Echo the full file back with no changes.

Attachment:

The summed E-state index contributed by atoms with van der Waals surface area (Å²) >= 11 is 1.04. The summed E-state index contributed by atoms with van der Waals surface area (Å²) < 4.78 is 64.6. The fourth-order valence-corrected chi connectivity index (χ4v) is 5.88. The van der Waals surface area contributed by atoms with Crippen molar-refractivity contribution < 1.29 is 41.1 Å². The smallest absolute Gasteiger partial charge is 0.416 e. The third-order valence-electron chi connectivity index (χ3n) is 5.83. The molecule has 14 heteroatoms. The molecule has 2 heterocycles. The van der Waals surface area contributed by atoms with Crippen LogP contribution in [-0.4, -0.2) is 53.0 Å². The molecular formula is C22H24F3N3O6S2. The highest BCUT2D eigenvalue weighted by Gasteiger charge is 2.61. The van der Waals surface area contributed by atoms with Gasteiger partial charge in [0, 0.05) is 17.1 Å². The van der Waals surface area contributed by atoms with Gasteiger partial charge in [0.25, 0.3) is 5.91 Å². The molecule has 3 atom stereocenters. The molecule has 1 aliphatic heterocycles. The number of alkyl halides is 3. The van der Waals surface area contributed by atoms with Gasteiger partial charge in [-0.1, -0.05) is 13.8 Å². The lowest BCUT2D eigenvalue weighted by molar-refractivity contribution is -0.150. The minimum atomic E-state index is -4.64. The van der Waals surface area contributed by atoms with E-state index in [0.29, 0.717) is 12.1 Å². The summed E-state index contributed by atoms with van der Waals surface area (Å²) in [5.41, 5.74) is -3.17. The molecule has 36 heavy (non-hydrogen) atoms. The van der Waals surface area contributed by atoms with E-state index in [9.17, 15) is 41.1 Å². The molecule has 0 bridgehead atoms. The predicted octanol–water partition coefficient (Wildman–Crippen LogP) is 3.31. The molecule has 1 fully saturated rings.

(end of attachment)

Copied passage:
The summed E-state index contributed by atoms with van der Waals surface area (Å²) >= 11 is 1.04. The summed E-state index contributed by atoms with van der Waals surface area (Å²) < 4.78 is 64.6. The fourth-order valence-corrected chi connectivity index (χ4v) is 5.88. The van der Waals surface area contributed by atoms with Crippen molar-refractivity contribution < 1.29 is 41.1 Å². The smallest absolute Gasteiger partial charge is 0.416 e. The third-order valence-electron chi connectivity index (χ3n) is 5.83. The molecule has 14 heteroatoms. The molecule has 2 heterocycles. The van der Waals surface area contributed by atoms with Crippen LogP contribution in [-0.4, -0.2) is 53.0 Å². The molecular formula is C22H24F3N3O6S2. The highest BCUT2D eigenvalue weighted by Gasteiger charge is 2.61. The van der Waals surface area contributed by atoms with Gasteiger partial charge in [0, 0.05) is 17.1 Å². The van der Waals surface area contributed by atoms with Gasteiger partial charge in [0.25, 0.3) is 5.91 Å². The molecule has 3 atom stereocenters. The molecule has 1 aliphatic heterocycles. The number of alkyl halides is 3. The van der Waals surface area contributed by atoms with Gasteiger partial charge in [-0.1, -0.05) is 13.8 Å². The lowest BCUT2D eigenvalue weighted by molar-refractivity contribution is -0.150. The minimum atomic E-state index is -4.64. The van der Waals surface area contributed by atoms with E-state index in [0.29, 0.717) is 12.1 Å². The summed E-state index contributed by atoms with van der Waals surface area (Å²) in [5.41, 5.74) is -3.17. The molecule has 36 heavy (non-hydrogen) atoms. The van der Waals surface area contributed by atoms with E-state index in [9.17, 15) is 41.1 Å². The molecule has 0 bridgehead atoms. The predicted octanol–water partition coefficient (Wildman–Crippen LogP) is 3.31. The molecule has 1 fully saturated rings.